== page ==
>>>two-thirds vote, provided that the amendment has been submitted in 
>>>writing at the previous regular meeting."
>>Ketchum is overlooking something quite important. The above is the 
>>standard process, in organizations where it is difficult to 
>>assembly a majority of members and it might even, sometimes, be 
>>difficult to assemble quorum.
>The quorum is properly set to something achievable.
>      A legislator, perhaps getting paid as such, is normally 
> expected to attend at least most meetings, and to miss some ONLY 
> for proper cause.
>      A legislature is generally expected NOT to act with too few 
> members present to be believable as the full legislature.
>>Here is the full rule, from the 1915 edition:
>Robert's Rules gets updated as adjustments are made to attend to 
>seen problems.  I quote above from the 2000 edition, which I believe 
>is current.
>Note that it recommends best actions, without demanding compliance.
>>>Constitutions, by-laws, and rules of order, that have been adopted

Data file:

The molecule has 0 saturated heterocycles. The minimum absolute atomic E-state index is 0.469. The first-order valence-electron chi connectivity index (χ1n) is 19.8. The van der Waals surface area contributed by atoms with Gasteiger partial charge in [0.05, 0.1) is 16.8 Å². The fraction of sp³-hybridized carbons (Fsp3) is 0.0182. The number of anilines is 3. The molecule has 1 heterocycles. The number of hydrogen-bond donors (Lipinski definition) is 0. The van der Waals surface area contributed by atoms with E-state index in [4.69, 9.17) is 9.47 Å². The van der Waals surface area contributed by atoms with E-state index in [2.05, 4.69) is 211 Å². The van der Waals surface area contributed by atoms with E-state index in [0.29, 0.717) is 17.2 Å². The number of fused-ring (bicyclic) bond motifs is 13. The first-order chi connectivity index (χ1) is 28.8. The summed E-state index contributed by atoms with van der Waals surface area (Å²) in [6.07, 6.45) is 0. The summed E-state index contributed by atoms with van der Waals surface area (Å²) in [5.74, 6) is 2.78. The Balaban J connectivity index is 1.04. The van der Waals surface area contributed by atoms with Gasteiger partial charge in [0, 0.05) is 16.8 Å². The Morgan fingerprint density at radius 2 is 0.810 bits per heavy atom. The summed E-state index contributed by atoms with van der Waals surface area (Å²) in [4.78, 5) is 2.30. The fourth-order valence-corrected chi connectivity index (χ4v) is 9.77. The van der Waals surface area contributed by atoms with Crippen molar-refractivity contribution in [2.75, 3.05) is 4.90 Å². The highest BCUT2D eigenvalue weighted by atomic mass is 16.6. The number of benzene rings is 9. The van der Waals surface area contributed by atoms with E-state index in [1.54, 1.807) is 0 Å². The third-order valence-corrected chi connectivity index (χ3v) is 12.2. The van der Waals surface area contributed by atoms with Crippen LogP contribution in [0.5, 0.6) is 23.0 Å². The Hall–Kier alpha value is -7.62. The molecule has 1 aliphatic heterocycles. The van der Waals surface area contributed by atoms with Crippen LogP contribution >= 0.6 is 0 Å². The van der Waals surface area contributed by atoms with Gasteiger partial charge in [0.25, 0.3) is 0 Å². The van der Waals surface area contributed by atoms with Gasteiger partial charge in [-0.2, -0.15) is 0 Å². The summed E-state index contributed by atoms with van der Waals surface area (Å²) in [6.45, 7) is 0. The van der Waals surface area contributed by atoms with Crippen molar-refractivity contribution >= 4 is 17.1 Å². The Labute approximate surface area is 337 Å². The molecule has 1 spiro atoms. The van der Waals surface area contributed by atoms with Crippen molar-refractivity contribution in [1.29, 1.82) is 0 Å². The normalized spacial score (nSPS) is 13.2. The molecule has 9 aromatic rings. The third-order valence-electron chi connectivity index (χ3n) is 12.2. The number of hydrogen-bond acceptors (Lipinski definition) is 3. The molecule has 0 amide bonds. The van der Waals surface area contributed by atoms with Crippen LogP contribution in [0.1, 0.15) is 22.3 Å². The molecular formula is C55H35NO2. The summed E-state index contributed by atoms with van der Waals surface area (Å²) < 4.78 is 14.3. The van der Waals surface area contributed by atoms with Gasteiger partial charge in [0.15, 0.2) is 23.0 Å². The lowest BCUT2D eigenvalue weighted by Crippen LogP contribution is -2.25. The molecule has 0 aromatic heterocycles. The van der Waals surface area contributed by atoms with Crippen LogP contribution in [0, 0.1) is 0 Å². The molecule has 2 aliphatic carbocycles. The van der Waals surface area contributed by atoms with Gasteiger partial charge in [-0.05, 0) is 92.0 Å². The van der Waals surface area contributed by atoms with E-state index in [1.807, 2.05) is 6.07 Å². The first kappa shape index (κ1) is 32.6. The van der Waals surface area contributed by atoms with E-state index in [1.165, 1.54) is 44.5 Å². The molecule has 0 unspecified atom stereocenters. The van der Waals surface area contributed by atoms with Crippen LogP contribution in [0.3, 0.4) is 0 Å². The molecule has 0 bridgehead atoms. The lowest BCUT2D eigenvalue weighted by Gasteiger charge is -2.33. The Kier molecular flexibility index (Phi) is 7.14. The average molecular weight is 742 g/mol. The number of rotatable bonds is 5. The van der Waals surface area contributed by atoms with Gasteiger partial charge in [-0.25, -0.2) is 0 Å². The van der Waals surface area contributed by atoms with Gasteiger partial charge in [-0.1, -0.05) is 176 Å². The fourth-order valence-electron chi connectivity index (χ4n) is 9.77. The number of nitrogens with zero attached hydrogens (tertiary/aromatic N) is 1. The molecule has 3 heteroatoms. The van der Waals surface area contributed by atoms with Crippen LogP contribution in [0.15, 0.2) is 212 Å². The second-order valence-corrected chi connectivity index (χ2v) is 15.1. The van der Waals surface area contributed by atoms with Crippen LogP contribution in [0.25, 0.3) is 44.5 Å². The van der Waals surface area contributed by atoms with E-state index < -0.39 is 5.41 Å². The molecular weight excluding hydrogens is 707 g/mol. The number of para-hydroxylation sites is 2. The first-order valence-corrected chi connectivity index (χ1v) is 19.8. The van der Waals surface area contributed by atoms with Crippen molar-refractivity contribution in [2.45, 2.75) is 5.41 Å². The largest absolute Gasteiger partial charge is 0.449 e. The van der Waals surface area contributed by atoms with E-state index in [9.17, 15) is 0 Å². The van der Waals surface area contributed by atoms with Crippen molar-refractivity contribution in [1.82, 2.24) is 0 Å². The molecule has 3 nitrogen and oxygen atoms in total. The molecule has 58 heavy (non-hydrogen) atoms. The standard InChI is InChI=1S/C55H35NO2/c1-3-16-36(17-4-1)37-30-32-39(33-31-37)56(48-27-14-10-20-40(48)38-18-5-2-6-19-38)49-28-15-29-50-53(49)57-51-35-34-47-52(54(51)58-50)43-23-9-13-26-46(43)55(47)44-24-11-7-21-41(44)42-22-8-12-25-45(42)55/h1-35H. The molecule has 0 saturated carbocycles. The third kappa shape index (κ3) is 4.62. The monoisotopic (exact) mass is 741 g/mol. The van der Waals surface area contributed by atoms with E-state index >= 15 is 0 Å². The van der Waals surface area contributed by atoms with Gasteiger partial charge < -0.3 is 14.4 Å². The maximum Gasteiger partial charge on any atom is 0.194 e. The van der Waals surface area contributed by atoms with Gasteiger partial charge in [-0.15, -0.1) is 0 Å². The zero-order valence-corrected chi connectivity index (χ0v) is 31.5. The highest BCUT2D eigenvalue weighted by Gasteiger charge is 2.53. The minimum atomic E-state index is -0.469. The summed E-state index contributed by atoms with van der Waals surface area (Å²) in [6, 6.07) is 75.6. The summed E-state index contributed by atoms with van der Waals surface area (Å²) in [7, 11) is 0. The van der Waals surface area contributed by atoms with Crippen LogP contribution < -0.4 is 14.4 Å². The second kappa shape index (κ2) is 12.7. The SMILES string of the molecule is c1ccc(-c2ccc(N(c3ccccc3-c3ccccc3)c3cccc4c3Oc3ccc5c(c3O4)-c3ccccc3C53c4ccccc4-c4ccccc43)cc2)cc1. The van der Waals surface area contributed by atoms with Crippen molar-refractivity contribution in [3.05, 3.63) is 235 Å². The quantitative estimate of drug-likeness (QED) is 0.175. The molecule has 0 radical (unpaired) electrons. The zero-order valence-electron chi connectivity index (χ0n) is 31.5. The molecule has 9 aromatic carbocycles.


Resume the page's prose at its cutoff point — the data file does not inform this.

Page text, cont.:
>>>and contain no rule for their amendment, may be amended at any 
>>>regular business meeting by a vote of the majority of the entire 
>>>membership; or, if the amendment was submitted in writing at the 
>>>previous regular business meeting, then they may be amended by a 
>>>two-thirds vote of those voting, a quorum being present.
>>>That combination does not prevent stupidity such as setting 
>>>quorum=1, but it does prevent a wannabe czar from doing such 
>>>without permission.
>>The rules properly prevent it.
>HUH!!!  A surprise!  Much of our contention is Abd objecting to my 
>assertion that there can be rules and laws in the environment to be obeyed.
>Here, ignoring what has passed, he comes up with a rule that must be 
>obeyed, without explaining where it gets such muscle.
>The stupidity described is bad enough than any legislature should 
>understand such, and there may be laws preventing anything quite so stupid.
>>>Assuming there is someone holding a single proxy who is ready to 
>>>contribute usefully, their obvious next step is to get to hold 
>>>enough proxies to demonstrate backing.
>>Why? That's a lot of work, and it has nothing to do with whether or 
>>not the voter is competent.
>PROVIDED he is truly competent, and ready to contribute usefully in 
>the legislature, getting some proxies to have the right to vote 
>usefully there should be no problem.
>Need to remember that many actions of a legislature involve multiple 
>votes as a rough idea gets tailored to something a majority is 
>willing to agree to.
>>>Abd talks of "majority consent" as if not noticing that a holder 
>>>of 51% of the proxies would be, by that, a majority.
>He talks now of direct voting, but seems not to consider the delays 
>that would be required before doing a vote, or else of the delays